Washington also possesses what Tate has described as “the best heroic jazz origin story since the Marsalis Brothers.” As a child he was weaned on Coltrane masterpieces like A Love Supreme and Transition by his father Rickey, a horn player who worked as a music teacher. As a teen, Kamasi was chosen to be part of teacher Reggie Andrews’ Multi-School Jazz Band, a sort of all-star squad featuring the best musicians from local public high schools. There he began playing with several of the musicians who would later constitute the West Coast Get Down collective, including bassist Stephen “Thundercat” Bruner, drummer Ronald Bruner, Jr. and trombonist Ryan Porter. Following after-hours jam sessions at the World Stage in Leinert Park he’d catch rides with saxophonist Terrace Martin, who would years later help Washington get a gig touring with Snoop Dogg (as well as bringing him into Lamar’s Butterfly sessions). In December 2011, after two years of woodshedding at a Hollywood cocktail lounge, the musicians pooled their money and booked a month’s worth of studio time, resulting in 192 songs, enough for eight albums, with 45 of them featuring Washington as bandleader. Seventeen of these tunes comprise The Epic; the album appears to have been ready to go for three years, with Washington and Brainfeeder waiting for just the right moment to release it in order to create maximum impact.
To Pimp a Butterfly ultimately provided just such a branding opportunity. Of course, it’s not only Washington and his West Coast Get Down colleagues that have forged a connection between hip-hop and spiritual jazz. Producers like J Dilla and Madlib masterfully mined beats from old jazz records, and the decade since Dilla’s Donuts has seen the evolution of an entire generation of crate-diggers exploring the “rare groove” aesthetic whose loose boundaries are marked by tastemakers like Chicago’s Dusty Groove record store and mail order, reissues and compilations on Britain’s Soul Jazz Records, Brooklyn’s Wax Poetics magazine and DJs like Gilles Peterson. “The Pharoah/Alice Coltrane kind of thing has always been a big part of the sort of canon of rare groove and hip-hop crate-digging,” says Burr, “much more so than it was ever canonical in terms of ‘Jazz’ with a capital J. In a weird way within jazz, it quickly came to seem dated, but the hip-hop guys were often digging pretty explicitly in those areas of jazz which jazz didn't necessarily want to own, things like this stuff and jazz-funk.”
A renewed interest in jazz has been bubbling within underground electronic circles for the last few years as well. In 2013, Detroit house producer Theo Parrish compiled Black Jazz Signature, a mix culled from material on the early ’70s Oakland, CA, label Black Jazz Records, while his Motor City colleague Mike Huckaby released a series of 12-inch edits of Sun Ra’s work; Ra was also the subject of two compilations on the UK dance music label Strut, 2014’s In the Orbit of Ra and 2015’s Gilles Peterson-curated To Those Of Earth...And Other Worlds. Spiritual jazz has been a distinct influence on the work of electronic artists like Four Tet (especially his work with the late drummer Steve Reid) and Floating Points, whose 2015 album Elaenia was a milestone in the cross-pollination of electronic music and jazz that moved away from the dance floor entirely.
Meanwhile, over the last decade, the jazz community itself has been slowly expanding its demographic base, primarily via the concert experience. Following the initial ’90s forays of jazz-funk trio Medeski Martin & Wood, New Orleans musicians like Galactic and Christian Scott have toured on the jam band circuit, while the Bad Plus, Snarky Puppy and Robert Glasper have all had varying degrees of crossover success – though none fared quite as well as New Orleans keyboardist Jon Batiste, whose group Stay Human became the house band for CBS’s Late Night with Stephen Colbert. The crowds themselves have become somewhat younger, perhaps a result of the acorns planted by projects like New York’s Winter Jazzfest, whose annual January marathons have become a treasured jewel in the city’s cultural calendar. “We’ve always had a generally young crowd,” says Winter Jazzfest founder Brice Rosenbloom, who presented Washington’s Webster Hall show. “We don’t target the conventional traditional jazz audience. We’re really promoting it as a festival for young folks, for the uninitiated. They don’t feel like they’re walking into a stuffy jazz club.”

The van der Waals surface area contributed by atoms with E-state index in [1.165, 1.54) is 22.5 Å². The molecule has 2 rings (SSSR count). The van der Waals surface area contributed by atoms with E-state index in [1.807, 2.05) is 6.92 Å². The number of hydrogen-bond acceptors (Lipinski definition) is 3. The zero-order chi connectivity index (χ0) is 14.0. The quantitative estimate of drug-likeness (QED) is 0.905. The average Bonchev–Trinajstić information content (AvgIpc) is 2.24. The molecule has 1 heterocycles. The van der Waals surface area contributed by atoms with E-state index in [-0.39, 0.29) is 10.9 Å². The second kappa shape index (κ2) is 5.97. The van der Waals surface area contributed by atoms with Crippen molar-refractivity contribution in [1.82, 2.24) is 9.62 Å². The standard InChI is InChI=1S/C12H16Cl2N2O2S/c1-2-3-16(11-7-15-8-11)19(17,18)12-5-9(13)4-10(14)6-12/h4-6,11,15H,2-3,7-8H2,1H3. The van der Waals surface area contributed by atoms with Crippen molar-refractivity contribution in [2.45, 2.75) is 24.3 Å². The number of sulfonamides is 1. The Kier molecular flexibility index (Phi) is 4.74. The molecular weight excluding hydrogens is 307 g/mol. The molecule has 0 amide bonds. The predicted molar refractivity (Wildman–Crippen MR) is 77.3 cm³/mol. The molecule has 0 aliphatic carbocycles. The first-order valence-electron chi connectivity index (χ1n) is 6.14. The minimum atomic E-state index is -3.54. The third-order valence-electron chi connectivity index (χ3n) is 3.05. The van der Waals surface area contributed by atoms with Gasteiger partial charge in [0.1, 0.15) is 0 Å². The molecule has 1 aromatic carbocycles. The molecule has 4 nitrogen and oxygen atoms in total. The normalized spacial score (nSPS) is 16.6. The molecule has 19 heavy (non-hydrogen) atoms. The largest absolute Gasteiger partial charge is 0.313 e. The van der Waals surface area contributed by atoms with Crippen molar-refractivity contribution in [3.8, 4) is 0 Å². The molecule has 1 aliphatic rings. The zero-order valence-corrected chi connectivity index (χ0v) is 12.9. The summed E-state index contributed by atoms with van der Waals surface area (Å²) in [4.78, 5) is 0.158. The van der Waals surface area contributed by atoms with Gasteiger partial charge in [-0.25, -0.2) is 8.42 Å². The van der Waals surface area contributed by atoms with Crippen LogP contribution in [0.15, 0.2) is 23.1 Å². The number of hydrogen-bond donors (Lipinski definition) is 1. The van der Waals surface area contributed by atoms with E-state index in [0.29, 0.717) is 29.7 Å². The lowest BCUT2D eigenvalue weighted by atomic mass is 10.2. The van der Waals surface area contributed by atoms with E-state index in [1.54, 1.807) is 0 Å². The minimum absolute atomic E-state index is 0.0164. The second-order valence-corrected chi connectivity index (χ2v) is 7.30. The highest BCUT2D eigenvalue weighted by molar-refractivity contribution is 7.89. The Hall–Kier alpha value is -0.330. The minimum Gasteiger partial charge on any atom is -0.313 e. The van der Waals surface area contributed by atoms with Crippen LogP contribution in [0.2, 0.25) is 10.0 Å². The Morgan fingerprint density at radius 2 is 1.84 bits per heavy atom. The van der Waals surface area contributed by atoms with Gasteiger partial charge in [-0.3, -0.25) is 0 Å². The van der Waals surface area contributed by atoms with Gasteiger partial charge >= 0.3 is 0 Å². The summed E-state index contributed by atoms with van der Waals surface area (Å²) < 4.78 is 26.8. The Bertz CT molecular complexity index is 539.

Washington has been seemingly everywhere at once, helping him become jazz’s biggest crossover success in decades.
Indeed, it’s that perception of stuffiness, whether real or just really expensive, that has kept jazz at arm’s length from the masses. “I really do feel that there’s so much anxiety among casual music fans around jazz, around the idea of jazz, and it’s not always the fault of jazz musicians,” says Ratliff. “It’s just that there’s this idea that’s formed that jazz is complicated and alienating and somehow hard to connect with and self-absorbed. For whatever reason, Kamasi seems to be like an exception to that, and when people who are into music but are scared of jazz, when they finally see something that is identified with jazz and they like it, I think they feel so happy and relieved and excited: ‘Ah, so I do like jazz after all!’ It makes them feel really, really good.”
If Washington’s music is, as Ratliff puts it, "jazz for people who don't like jazz," he manages to pull it off without being overly intentional or calculating. While Washington may not be a radical improviser, his band’s energy and fluidity are exhilaratingly physical, connecting the music not only to hip-hop and funk, but also to jazz’s dance music origins. Winter Jazzfest’s Rosenbloom even sees Washington as a “gateway drug,” a potential entry point for listeners to discover and embrace other jazz artists. Which is a nice way to ultimately accept Washington’s spiritual offerings: if not giant steps towards the shape of jazz to come, then at least an affordable ticket to travel the spaceways to Other Planes of There.
Header image: Drew Gurian
Header image © Drew Gurian